Let’s not waste words here. Everyone knows that Batman the Animated Series is one of the greatest shows in the history of television. What can you say about BTAS that hasn’t already been said? You can speak of its high production values, brilliant plotting, and inventive story lines. You can talk about how groundbreaking it was for a children’s show to take such an adult approach to the Batman character. You can mention how it is regarded as one of the only incarnations of Batman that gets the tone and setting of Gotham just right.

It laid the foundation for Bruce Timm (the show’s creator) to generate his legendary DC television universe, which includes shows like Superman the Animated Series, Justice League, and Batman Beyond. Brilliant people lent their talents to this enduring work: voice actors Kevin Conroy and Mark Hamill, writers Paul Dini and Alan Burnett, and composer Shirley Walker. You can discuss all of these elements, and it will always lead to the same conclusion; Batman the Animated Series is simply an amazing show. It deserves consideration and recognition as one of the greatest television shows of all time.

As a newcomer to the site, I was surprised that no other What Culture writer had complied a list of the greatest episodes of the series, since there is no shortage of lists about Batman on the site. I’m glad to be the first to tackle BTAS in list form. I expect to be called out and challenged on my choices, but I don’t mind. As long as I can get people talking about one of the greatest shows of all time, then I feel I’ve done my job.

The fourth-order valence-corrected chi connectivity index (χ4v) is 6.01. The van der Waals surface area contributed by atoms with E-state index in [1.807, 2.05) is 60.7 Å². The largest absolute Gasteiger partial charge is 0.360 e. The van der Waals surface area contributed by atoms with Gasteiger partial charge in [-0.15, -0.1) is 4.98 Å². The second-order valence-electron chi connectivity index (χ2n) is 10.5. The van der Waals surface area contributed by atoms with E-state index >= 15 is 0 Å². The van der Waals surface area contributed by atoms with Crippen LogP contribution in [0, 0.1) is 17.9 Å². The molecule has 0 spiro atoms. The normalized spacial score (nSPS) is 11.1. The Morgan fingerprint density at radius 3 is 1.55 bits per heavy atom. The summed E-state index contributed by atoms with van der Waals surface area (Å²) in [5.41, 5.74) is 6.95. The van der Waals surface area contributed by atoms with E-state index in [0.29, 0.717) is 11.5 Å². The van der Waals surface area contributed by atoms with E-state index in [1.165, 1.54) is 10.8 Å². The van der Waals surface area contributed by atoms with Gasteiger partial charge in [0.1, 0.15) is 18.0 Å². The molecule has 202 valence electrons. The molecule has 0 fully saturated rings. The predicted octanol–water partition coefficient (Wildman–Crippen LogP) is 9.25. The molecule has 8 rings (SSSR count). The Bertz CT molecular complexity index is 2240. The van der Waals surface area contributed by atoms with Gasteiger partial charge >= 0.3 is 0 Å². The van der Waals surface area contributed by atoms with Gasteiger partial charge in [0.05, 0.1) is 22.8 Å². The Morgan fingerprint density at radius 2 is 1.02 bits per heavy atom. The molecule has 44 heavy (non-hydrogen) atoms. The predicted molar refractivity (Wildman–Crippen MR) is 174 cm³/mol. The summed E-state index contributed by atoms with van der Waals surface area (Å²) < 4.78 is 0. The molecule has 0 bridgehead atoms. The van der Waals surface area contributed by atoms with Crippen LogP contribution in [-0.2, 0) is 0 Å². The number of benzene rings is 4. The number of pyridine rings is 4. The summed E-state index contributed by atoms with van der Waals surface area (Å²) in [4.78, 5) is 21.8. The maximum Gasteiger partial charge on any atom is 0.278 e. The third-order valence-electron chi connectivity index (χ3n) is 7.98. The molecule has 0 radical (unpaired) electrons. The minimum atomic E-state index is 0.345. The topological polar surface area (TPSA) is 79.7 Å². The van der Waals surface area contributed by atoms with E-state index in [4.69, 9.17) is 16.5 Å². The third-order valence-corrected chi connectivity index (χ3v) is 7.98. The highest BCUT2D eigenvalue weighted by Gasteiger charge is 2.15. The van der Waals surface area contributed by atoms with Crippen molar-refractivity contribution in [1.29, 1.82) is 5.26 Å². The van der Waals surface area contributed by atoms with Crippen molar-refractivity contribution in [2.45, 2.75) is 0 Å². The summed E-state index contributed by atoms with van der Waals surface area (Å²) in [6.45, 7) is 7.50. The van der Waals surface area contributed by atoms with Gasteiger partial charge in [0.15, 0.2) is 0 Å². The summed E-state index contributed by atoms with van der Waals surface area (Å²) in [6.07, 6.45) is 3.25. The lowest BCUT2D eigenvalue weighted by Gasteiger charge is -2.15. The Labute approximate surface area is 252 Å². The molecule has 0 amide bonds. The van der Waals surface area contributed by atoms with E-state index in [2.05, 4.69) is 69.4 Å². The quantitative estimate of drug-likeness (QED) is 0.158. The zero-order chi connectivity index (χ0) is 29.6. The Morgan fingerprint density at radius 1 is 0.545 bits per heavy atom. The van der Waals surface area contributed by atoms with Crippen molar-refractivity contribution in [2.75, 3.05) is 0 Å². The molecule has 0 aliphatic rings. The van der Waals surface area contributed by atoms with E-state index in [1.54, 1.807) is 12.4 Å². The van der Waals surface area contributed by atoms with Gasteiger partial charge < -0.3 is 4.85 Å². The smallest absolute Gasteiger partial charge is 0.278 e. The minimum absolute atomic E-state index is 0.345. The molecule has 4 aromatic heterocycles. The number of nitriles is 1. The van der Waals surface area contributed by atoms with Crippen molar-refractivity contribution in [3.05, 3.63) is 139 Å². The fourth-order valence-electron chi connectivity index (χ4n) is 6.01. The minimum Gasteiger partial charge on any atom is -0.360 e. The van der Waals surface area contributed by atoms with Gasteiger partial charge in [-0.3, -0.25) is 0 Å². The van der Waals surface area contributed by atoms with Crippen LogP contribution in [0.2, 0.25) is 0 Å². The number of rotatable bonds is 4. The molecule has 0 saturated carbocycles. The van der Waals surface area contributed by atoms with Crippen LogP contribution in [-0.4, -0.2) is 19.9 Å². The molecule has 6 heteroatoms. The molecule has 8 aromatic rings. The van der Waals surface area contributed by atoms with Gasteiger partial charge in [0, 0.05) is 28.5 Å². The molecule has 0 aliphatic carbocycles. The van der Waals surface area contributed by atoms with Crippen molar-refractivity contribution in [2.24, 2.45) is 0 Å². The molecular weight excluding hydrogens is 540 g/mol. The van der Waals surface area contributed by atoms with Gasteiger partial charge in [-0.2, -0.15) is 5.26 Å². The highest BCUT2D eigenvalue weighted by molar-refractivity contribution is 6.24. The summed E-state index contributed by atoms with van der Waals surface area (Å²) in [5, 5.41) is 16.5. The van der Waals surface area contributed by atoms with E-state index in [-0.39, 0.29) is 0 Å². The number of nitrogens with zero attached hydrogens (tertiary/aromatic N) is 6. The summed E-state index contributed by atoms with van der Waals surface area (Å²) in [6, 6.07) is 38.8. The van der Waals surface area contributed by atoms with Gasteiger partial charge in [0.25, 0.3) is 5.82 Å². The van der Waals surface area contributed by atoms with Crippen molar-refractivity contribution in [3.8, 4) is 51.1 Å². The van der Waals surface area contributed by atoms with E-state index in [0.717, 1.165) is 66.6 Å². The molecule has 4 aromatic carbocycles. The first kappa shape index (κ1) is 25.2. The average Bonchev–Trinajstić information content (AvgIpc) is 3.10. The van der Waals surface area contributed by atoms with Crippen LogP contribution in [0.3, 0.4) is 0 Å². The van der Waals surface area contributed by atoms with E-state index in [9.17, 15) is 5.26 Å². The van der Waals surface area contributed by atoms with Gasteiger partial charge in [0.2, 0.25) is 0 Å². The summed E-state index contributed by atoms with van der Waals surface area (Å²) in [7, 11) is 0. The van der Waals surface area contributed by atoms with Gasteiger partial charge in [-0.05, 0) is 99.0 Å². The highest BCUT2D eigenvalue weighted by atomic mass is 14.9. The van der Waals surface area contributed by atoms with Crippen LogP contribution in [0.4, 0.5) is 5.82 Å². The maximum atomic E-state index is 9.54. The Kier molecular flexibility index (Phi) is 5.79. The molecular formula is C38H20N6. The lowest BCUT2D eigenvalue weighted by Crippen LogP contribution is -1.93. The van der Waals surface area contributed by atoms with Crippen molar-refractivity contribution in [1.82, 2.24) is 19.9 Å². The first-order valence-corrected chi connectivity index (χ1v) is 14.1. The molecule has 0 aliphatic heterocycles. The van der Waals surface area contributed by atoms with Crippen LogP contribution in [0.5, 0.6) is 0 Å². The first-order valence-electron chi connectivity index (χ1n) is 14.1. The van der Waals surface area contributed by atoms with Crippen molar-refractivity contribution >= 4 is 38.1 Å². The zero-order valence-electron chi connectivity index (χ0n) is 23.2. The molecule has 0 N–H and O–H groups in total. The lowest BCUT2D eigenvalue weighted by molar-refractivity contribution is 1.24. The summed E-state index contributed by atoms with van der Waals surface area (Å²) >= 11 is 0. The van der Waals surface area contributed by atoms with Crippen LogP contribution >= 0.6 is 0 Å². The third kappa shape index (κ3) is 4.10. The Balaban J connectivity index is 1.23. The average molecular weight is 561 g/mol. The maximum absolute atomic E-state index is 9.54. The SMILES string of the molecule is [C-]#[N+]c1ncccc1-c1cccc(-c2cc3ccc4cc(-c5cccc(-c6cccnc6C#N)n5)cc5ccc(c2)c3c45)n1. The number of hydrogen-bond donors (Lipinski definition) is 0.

10. A Bullet For Bullock

Jazz? In a Children’s Cartoon? Unless you’re Charles Schultz, then this seems like a crazy idea. However, Bruce Timm and company thought a bit differently. They were looking to set a specific tone for this episode (1940′s-1950′s film noir) and knew that the only music genre that would suit such a mood would be jazz. Not just any jazz mind you, in case you poor, mislead Micheal Bublé fans get excited, but the down-home, dirty, lonely jazz that permeated the noir films classics of yesteryear.

The music is a tribute to the skills of series composer Shirley Walker (Elfman’s conductor on Burton’s Batman’s) and it’s a blast to listen to. However, the music isn’t the only thing to enjoy in the episode. “Bullet for Bullock” is pure pulp down to its bones. The dialogue (specifically the one-liners) is smart and quick, but also cheesy, as dialogue could often be in those old noir films. Case in point:

Bullock: “Summer, you gotta help me. I need to find Vinny the Shark.”
Summer: “You wanna find a shark? You can jump in Gotham Bay!”

Also, the story is surprising seedy and lowdown, even for BTAS. In most kids cartoons in the 90′s, you would never hear talk about dirty cops and Internal Affairs investigations, but BTAS was able to get away with stuff like that. The true miracle however, wasn’t in pulling one over on the censors, but rather that Timm, Dini, and company (with help from fantasy writer Micheal Reaves) were able to craft a cool tribute to old-school noir and do it in a children’s cartoon.

 

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This article was first posted on December 3, 2012